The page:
Dwarf hamsters are actually a number of tiny species of hamsters that are native primarily to desert regions around the world. These social little creatures differ from their larger, more territorial cousins, thriving in pairs or small groups as opposed to living alone. As pets, they are generally docile and easy to handle, as well as fun to watch as they tunnel and romp around in their enclosure. They're also simple to care for, requiring a fairly straightforward diet and regular cage cleaning.
Common Names: Dwarf hamster, Campbell hamster, Robo (Roborovski) hamster, Syrian hamster, black bear hamster, Chinese hamster
Scientific Names: Phodopus campbelli, Phodopus roborovskii, Cricetulus griseus
Adult Size: Around 2 inches long on average; weighs roughly 1 to 2 ounces
Lifespan: 3 years in captivity
Dwarf Hamster Behavior and Temperament
Dwarf hamsters comprise a number of species, and each has some specific personality traits. For instance, the Campbell hamster is a curious little creature that's notably easy to handle. The Robo (or Roborovski) hamster—a particularly tiny dwarf hamster that weighs in at just over 3/4 ounce—stays asleep during the day more than other species. And the Chinese hamster (not technically a dwarf species but just as small) is known for its love of tunneling, especially through its bedding. Overall, dwarf hamsters make for captivating and low-maintenance pets. They may not necessarily form a strong bond with their humans as a dog or cat would, but they will learn to recognize you and come to the side of their enclosure if you're nearby (especially if you have a treat).
All hamsters are nocturnal, meaning they play and eat during the night and rest during the day, though some hamsters can adjust to their owners' sleeping and waking times. However, if you try to wake a sleeping hamster to handle it, the hamster might become grouchy and bite. In general, many hamsters will wake in the evening hours and happily interact with their humans then. Moreover, while hamsters make very soft and minimal vocalizations themselves, their movement during the nighttime can be an issue if you're trying to sleep. If you're a light sleeper, you probably shouldn't keep your hamster enclosure in your bedroom.
Most dwarf hamsters take well to people holding them, but they will nip if they feel uncomfortable. They don't necessarily need other hamster companions, but keeping them in same-sex pairs or small groups can help to make them feel more comfortable. They generally should be kept away from other pets, including other species of hamsters.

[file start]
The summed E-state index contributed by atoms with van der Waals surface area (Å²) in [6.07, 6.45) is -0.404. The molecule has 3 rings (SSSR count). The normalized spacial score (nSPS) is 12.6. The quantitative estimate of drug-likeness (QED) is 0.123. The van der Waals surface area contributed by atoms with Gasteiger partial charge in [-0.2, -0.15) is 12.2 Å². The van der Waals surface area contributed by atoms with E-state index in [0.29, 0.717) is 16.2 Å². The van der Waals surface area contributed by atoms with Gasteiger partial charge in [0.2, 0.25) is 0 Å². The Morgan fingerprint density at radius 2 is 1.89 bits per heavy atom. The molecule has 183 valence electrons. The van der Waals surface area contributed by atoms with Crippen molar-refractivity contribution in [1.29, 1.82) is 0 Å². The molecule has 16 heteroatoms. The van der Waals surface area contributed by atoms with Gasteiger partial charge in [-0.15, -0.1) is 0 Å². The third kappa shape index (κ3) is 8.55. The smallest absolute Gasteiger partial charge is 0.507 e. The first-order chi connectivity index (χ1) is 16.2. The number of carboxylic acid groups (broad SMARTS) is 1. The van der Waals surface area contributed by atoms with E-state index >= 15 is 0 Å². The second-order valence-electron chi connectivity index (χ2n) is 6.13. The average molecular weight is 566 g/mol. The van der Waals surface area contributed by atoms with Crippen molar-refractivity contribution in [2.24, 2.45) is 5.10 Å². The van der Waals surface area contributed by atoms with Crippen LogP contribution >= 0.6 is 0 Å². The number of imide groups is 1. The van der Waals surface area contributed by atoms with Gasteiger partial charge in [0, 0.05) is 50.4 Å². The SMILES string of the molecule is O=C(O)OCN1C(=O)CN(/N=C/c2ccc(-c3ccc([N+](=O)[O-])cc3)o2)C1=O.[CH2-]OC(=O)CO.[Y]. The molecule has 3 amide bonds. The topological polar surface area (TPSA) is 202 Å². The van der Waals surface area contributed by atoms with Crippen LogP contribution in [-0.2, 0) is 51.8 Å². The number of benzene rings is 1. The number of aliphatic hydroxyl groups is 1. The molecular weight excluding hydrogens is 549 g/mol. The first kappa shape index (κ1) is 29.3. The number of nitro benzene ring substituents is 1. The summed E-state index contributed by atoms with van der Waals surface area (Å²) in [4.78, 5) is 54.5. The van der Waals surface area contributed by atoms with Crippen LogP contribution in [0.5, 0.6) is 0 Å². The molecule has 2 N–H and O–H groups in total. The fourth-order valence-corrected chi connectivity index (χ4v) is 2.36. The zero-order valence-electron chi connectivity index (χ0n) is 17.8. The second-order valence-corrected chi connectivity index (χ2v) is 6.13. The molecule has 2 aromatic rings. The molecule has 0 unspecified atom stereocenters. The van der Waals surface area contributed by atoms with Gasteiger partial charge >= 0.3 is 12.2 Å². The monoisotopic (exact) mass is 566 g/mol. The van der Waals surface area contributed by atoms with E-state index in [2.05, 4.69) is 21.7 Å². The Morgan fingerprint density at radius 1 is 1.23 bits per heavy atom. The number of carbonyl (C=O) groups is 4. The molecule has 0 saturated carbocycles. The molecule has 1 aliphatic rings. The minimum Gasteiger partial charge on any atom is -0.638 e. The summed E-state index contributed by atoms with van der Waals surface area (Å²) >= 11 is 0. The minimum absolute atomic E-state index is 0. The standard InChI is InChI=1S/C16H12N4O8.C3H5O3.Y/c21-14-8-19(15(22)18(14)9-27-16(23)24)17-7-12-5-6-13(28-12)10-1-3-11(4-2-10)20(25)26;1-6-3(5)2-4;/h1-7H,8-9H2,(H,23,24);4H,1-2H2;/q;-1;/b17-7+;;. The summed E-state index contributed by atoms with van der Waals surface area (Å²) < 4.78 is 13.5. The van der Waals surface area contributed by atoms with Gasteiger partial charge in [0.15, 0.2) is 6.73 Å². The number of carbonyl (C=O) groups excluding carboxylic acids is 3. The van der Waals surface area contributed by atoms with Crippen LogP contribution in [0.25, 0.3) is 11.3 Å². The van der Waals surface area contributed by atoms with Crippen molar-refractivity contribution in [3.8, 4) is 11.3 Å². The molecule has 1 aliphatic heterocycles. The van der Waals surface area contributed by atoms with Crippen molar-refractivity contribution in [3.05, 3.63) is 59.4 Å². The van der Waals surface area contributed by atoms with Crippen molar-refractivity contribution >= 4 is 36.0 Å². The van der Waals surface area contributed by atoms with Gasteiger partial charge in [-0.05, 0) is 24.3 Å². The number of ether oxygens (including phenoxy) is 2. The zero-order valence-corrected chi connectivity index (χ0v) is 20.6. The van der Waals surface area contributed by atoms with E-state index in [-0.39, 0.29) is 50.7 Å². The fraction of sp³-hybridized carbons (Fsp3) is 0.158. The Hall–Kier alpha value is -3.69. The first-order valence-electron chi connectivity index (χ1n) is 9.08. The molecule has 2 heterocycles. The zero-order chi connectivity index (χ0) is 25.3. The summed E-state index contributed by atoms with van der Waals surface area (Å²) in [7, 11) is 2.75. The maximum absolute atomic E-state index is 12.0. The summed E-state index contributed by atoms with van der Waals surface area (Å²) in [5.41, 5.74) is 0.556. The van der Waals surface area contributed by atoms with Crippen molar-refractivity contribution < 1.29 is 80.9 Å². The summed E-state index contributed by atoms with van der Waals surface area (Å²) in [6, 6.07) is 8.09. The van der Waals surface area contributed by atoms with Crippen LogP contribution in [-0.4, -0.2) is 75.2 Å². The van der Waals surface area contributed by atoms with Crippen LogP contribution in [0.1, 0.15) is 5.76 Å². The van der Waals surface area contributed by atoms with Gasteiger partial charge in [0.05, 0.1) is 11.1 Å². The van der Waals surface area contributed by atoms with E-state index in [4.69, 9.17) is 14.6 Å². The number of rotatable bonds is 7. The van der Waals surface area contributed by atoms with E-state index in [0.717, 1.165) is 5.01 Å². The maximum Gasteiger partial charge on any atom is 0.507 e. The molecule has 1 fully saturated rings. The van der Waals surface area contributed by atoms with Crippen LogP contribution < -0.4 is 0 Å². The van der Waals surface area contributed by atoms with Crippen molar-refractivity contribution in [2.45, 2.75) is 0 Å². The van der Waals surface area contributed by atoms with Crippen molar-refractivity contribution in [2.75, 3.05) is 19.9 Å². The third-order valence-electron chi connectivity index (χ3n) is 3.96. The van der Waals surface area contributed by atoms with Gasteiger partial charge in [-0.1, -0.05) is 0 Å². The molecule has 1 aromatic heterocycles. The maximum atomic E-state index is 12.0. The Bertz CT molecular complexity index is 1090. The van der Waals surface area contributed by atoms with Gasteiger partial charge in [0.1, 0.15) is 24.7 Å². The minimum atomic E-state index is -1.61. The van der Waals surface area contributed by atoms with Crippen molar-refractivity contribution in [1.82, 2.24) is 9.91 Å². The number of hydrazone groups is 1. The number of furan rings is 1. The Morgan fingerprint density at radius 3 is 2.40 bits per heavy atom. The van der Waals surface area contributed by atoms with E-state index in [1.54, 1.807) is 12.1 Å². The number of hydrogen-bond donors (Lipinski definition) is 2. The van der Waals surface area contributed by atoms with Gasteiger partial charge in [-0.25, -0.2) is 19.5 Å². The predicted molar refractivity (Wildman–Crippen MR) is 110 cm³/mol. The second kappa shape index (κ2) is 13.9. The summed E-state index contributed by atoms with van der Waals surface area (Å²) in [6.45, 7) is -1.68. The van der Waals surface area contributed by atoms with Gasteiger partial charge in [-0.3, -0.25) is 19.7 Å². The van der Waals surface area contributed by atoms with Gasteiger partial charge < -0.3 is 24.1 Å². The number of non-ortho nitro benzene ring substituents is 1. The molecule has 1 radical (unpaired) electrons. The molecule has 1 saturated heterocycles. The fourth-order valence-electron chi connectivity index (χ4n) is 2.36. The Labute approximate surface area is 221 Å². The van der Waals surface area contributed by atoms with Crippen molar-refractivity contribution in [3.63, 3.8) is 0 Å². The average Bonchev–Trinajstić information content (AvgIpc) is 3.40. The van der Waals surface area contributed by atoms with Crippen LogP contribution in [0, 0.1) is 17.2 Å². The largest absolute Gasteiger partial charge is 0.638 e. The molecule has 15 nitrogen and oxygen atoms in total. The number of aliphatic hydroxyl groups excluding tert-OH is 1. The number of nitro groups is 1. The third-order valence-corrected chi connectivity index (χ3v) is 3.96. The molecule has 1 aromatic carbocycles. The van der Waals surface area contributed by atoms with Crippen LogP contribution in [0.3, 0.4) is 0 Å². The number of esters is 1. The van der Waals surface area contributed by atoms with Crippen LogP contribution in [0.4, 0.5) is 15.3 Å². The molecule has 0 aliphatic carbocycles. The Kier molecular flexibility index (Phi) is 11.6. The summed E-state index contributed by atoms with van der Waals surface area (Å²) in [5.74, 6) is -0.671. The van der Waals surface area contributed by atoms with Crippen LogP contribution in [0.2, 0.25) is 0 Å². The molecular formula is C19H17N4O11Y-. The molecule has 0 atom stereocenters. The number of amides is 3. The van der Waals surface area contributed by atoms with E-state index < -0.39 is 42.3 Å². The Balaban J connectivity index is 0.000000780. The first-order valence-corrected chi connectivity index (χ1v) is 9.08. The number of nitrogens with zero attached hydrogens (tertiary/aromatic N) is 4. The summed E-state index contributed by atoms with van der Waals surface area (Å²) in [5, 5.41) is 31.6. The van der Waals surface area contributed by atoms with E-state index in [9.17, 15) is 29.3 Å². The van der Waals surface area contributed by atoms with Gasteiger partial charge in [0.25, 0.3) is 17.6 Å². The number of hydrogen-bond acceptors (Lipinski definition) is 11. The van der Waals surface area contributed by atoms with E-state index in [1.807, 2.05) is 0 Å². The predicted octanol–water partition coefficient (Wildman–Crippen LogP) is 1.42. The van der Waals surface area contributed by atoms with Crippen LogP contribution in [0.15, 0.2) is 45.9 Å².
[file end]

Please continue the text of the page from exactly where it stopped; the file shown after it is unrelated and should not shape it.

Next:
Dwarf hamsters slightly range in size, depending on the species. On average, they reach around 2 inches long and weigh 1 to 2 ounces. They'll generally reach maturity at around 2 months old.
A dwarf hamster's habitat should be as large as possible, allowing for maximum exercise and play. A cage that's roughly a 2-foot square with a height of around a foot is the bare minimum that some animal groups recommend. Habitat options generally include a glass or plastic aquarium with a secure top that has ventilation or a cage that's wire with a plastic base. Wire cages allow for better airflow to prevent overheating, though they don't protect as well as plastic or glass do against drafts. You must make sure that the wire spacing is close enough that your hamster can't squeeze through the bars.
Include an exercise wheel in the enclosure that has a solid surface, not bars, for your hamster to run on. Also, provide plenty of wooden chew sticks or mineral chews in the enclosure. Chewing maintains a hamster's incisor teeth, which grow continuously. Plus, add a small nest or sleeping hut (available at most pet shops) for your hamster to rest and hide in when it wants to feel secure.
Hamsters acclimate well to average household temperatures. Just be cautious of extreme temperature changes, and keep the habitat away from direct sunlight and drafts.
Specific Substrate Needs
On the bottom of the cage, there should be a 1- to 2-inch layer of bedding, such as chemical- and dye-free shredded paper or hardwood shavings. Change the bedding once a week when you clean all surfaces in the enclosure with soap and water, and remove wet spots daily.
Avoid cedar-based bedding, as it can be toxic to small animals.
What Do Dwarf Hamsters Eat & Drink?
A bowl of food and a small dish or bottle of fresh water should always be available to your pet dwarf hamster. Consult your veterinarian on the proper quantity to feed. In general, you should feed your hamster once per day, ideally in the evening when it's waking up and becoming active. Discard any uneaten food after 24 hours.
Look for a commercial hamster food blend that's specifically formulated for dwarf hamsters. This will provide your hamster with all the vitamins and minerals it needs. You can also offer limited amounts of certain seeds, grains, fruits, and vegetables, including oats, carrots, and greens. Supplemental food should only make up around 10% of your hamster's overall daily diet.
Keep sugary and high-fat foods to a minimum, and avoid toxic foods including macadamia nuts, avocados, and chocolate.